30 September 2010

Driven to Kill (Themselves)

I used to think that summer was the most dangerous time to be L, G, B, T or some combination or version thereof--or simply to be so perceived.  After all, the dense, sultry air is like alcohol:  Both are catalysts that stir up volatile, and often dangerous, reactions between hormones and hostility.  And, the most terrible and unspeakable of acts can pass, if they are at all noticed, like the most surreal, if lurid, dreams in the viscous, almost liquid heat that fills summer nights.

However as I continue in this strange journey of mine-- which led me to begin a new life as I entered middle age--I've come to realize that for LGBT teenagers and young adults, the first few weeks of the school year may actually be more dangerous than the summer vacation period that precedes it.

Much of what I've seen and heard, in regards to violence against LGBT people, has taken place on or near school grounds, and was perpetrated by students (or their friends or family members) against fellow students or peers.  And then there are those who've taken their own lives because the ostracism, harassment and violence they incur simply for being who they are--or because someone perceived them to be so.

In the latter category is Tyler Clementi, the Rutgers freshman who, it is believed,  threw himself  off the George Washington Bridge after his roommate secretly videotaped him having sex with another young man and broadcast that tape over the Internet.  I guess I shouldn't be surprised that even at this late date, some are calling Mr. Clementi a coward for ending his life.  Some of the people who are so judging him are not acting out of any of religious or moral objection; rather, they think he should have faced his dilemma "like a man" and that he should've "grown up" and "gotten over it."  

What they don't realize is the struggle of  so many young queer people (like Clementi) who are living, for the first time, in a wider world where the possibilities for love--but also the prospects of violent death-- are  expanded and deepened, leaves them in a vulnerable state.   It's not uncommon for straight or simply "normal" kids to fall into confusion or, worse, depression and despair, when suddenly  faced with the prospects of having to make decisions that will affect the course of their lives while knowing, deep down, that their inner resources have not developed in tandem.  Young men are particularly vulnerable at that time of their lives, for that is also when they are expected to become men, or at least to be well on their way to that goal.  Yet too many are not (if through no fault of their own) emotionally mature enough to handle what may be their first, or at least most visible, failings in their young lives.  Many "act out" through binge drinking and other kinds of compulsive acts; unfortunately, some enact their frustration and rage in more violent ways.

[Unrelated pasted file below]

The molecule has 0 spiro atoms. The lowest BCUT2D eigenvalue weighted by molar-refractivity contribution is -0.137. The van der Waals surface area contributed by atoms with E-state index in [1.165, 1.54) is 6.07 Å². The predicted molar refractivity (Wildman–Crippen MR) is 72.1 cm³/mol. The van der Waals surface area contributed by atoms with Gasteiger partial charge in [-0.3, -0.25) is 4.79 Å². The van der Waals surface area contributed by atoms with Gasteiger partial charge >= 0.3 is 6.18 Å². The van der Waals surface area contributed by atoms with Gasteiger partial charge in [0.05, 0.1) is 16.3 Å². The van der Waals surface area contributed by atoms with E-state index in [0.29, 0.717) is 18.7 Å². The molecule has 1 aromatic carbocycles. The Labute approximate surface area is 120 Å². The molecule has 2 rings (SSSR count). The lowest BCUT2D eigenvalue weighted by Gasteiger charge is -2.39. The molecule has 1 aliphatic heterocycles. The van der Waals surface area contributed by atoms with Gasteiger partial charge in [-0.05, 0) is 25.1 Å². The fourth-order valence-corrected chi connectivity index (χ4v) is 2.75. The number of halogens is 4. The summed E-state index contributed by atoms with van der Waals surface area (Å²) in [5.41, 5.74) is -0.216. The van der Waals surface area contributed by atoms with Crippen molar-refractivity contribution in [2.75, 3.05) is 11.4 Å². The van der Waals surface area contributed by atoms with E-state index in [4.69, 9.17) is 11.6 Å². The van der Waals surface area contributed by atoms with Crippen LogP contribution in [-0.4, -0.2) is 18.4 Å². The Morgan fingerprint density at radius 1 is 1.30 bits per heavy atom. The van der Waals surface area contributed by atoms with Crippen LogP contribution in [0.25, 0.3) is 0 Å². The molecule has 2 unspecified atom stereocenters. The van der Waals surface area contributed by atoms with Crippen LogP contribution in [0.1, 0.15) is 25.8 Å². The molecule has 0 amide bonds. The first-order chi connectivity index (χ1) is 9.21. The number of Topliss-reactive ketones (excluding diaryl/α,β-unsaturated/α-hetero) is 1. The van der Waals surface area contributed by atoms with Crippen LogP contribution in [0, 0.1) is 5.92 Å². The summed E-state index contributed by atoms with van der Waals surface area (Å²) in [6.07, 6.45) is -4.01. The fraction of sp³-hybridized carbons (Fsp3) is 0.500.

Ironically, that same insecurity and fear underlies the trepidation of a young gay person, particularly if he is a mild-mannered and sensitive male, who is faced with, for the first time, some freedom to love whom he loves but not the support he'll need for the wrath he may incur as a result of it.  And their surging hormones fill them with a sense of urgency about finding the love, or at least the sense of freedom, they may not have known before.  Some are having their first same-sex relationships, or at least the first ones they're not hiding.  That, at the same time some of their more testosterone-besotted peers are knowing their first failures and rejections, whether in the arenae of school or love.  Some need someone to blame, or at least to lash out against, for their loss of  or in those things about which they felt most confident in themselves.  Nothing is more of a recipe for anger and resentment than to see the ascent of someone who was thought to be an inferior; all you have to do is look at the so-called Tea Party movement to understand that.

If Tyler Clementi--who hasn't been seen since the videotape was posted, and whose car was found near the bridge--did indeed kill himself, then Dharun Ravi is as responsible for his death as the ones who bullied Seth Walsh and Billy Lucas (who was merely perceived as gay) are for the fact that those two teenage boys hung themselves.  Of course, Dharun Ravi is not wholly to blame, any more than the tormentors of Seth Walsh and Billy Lucas are:  All of them undoubtedly experienced difficulties from many other people and institutions.  However, it's difficult not to think that the bullying of Walsh and Lucas, and the violation of Clementi's privacy and personhood, could have "pushed them over the edge."

Now, I am not an expert in bullying, teenage suicide or any related field.  So if you are willing to accept what I've said, you should, as the recipes tell us, add salt to taste.  However, I have been, in my own ways and circumstances, been in the shoes of the tormentors of those young gay men as well as, in some way, those of the young gay men, and any young man or woman who realizes he or she is not going to fit into his or her family's, society's or religion's ideas about love, sexuality and gender.    So, if nothing else, I know that it's not enough to simply condemn the perpetrators or pity the victims.  Nothing will change until more people understand that the perpetrators are not simply mechanisms of evil or bad karma:  They simply are reacting in ways that make sense, even if they're not to be condoned, for people who feel that the way of life they've come to expect is threatened, and who have simply nothing and no one else to blame but the nearest peer who is coming into his or her own.